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Community and Q&A

Small rim joist gap (Updated)

timmyzaid | Posted in Energy Efficiency and Durability on

Update: I drilled 2.5″ holes in the joist every 1.5-2′ this weekend and then spray foamed in the cavity. The holes didn’t help me foam at all cause they didn’t allow for coverage everywhere, however they did help me see into the cavity better so I can’t say they were completely useless. The gap ended up being just enough so that I could angle the gun with the wide spray nozzle such that it pretty evenly coated from top to bottom. It’s not the prettiest foam job ever, but I think it’ll work.

Original Post: I’m in the process of insulating my crawl space, including sealing and insulating the rim joists with rigid foam. However, on each end of the space there is only about a 1.5″ gap to work between (see attached picture). Does anyone have any recommendations for dealing with it? I’ve thought about trying to spray foam in there but that seems like it would also be quite difficult.

Thanks, Zaid

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  1. MattJF | | #1

    I have a similar setup in my basement. I can't actually get my hand in there.

    There is an injectable DIY kit, but I couldn't justify the cost/energy savings for my situation.

    I also thought about cutting away just enough of the joist to get something in there and the scabbing a new joist to it.

    I have considered foaming whatever I can, dense packing the cavity with extra fiberglass I have and air sealing at the access able joist in the basement. This leaves an incomplete seal to the first floor, but is quick and cheap.

    I haven't actually addressed mine, so staying tuned to see if anyone has any brilliant ideas.

  2. Expert Member
    BILL WICHERS | | #2

    You could probably get in there with one of the spray foam kits. If the void isn’t too big, the spray foam will tend to expand and seal any small voids where you didn’t apply quite enough material. You could use an inspection mirror or a borescope to inspect your job when you’re done and fill any spots you may have missed.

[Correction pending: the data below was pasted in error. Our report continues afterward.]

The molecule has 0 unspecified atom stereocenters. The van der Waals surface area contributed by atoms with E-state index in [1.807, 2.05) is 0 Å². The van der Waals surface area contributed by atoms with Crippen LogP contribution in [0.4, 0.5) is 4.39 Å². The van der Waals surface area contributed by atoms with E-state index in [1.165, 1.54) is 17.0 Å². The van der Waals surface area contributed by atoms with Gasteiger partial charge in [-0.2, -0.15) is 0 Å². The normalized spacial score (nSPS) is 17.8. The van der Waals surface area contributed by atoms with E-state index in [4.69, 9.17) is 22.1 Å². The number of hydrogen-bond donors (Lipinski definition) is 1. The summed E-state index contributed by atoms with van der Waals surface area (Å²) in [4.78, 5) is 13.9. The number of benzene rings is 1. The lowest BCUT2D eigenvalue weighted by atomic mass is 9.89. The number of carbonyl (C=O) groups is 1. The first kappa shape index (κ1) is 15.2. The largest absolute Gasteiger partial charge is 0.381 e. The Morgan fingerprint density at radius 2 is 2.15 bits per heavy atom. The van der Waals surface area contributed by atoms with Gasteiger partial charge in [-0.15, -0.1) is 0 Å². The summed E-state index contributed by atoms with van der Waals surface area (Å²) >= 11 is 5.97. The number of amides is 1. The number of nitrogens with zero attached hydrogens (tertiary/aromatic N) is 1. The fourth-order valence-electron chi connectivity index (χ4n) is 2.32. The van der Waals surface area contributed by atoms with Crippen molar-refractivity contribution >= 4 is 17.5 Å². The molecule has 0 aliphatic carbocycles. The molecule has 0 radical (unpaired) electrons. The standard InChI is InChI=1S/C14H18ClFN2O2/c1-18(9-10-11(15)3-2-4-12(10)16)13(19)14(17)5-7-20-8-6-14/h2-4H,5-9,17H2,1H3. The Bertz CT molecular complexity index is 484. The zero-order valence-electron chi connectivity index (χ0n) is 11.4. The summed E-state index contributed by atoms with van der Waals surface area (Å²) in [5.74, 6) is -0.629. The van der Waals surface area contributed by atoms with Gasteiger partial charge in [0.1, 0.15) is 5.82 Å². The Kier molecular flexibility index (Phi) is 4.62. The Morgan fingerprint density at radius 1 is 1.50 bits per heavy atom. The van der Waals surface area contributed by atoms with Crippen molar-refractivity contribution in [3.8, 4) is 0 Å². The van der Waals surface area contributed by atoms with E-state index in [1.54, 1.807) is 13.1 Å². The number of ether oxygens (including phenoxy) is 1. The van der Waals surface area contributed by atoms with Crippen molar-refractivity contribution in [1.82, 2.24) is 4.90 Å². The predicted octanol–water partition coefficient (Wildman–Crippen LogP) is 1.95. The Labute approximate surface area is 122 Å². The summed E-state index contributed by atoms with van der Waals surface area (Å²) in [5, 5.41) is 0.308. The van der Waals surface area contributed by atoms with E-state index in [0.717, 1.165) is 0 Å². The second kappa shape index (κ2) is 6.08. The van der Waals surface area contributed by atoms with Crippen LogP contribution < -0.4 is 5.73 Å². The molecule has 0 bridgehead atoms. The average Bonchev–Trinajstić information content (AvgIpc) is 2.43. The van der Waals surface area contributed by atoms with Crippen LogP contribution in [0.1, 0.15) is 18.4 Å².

I would NOT cut away any of that joist. Cutting out part of a joist is asking for trouble.


  3. GBA Editor
    Brian Pontolilo | | #3

    Hi Zaid.

    I'm not sure what the best way to handle this situation is. It's an unfortunate one, but it is also common. I have seen people stuff fibrous insulation through the gap and them attempt to air seal to that first joist with blocking and caulk. I also have heard of people blocking the gap, drilling holes in the joist, and spraying foam in. It would be great to know what you decide to do and how it goes.

  4. timmyzaid | | #4

    I *think* I'm going to get and try to spray it as well as I can. I'll report back and try to take some pictures as well, though it's hard to get good ones obviously!


  5. joshdurston | | #5

    I would probably use a small hole saw to cut some 2-3" diameter holes every 2' in the middle of the joist, and then spray foam with a kit like the one you linked too. I had a similar case where I tried to do it thru the gap and you end up with a poor angle for covering the far side, better to spray from the middle height of the joist bay to get full coverage of the bottom plate as well.

  6. MattJF | | #6

    Ha, I shouldn't suggest cutting structural members so casually. Get an okay from the inspector first. In my case I could install a new sistered joist first that runs support to support and is still less than 16" on center, so everything meets code. Then ripping a 1.5" 45deg along the bottom edge of the original joist would give just enough room to get a spray gun in there.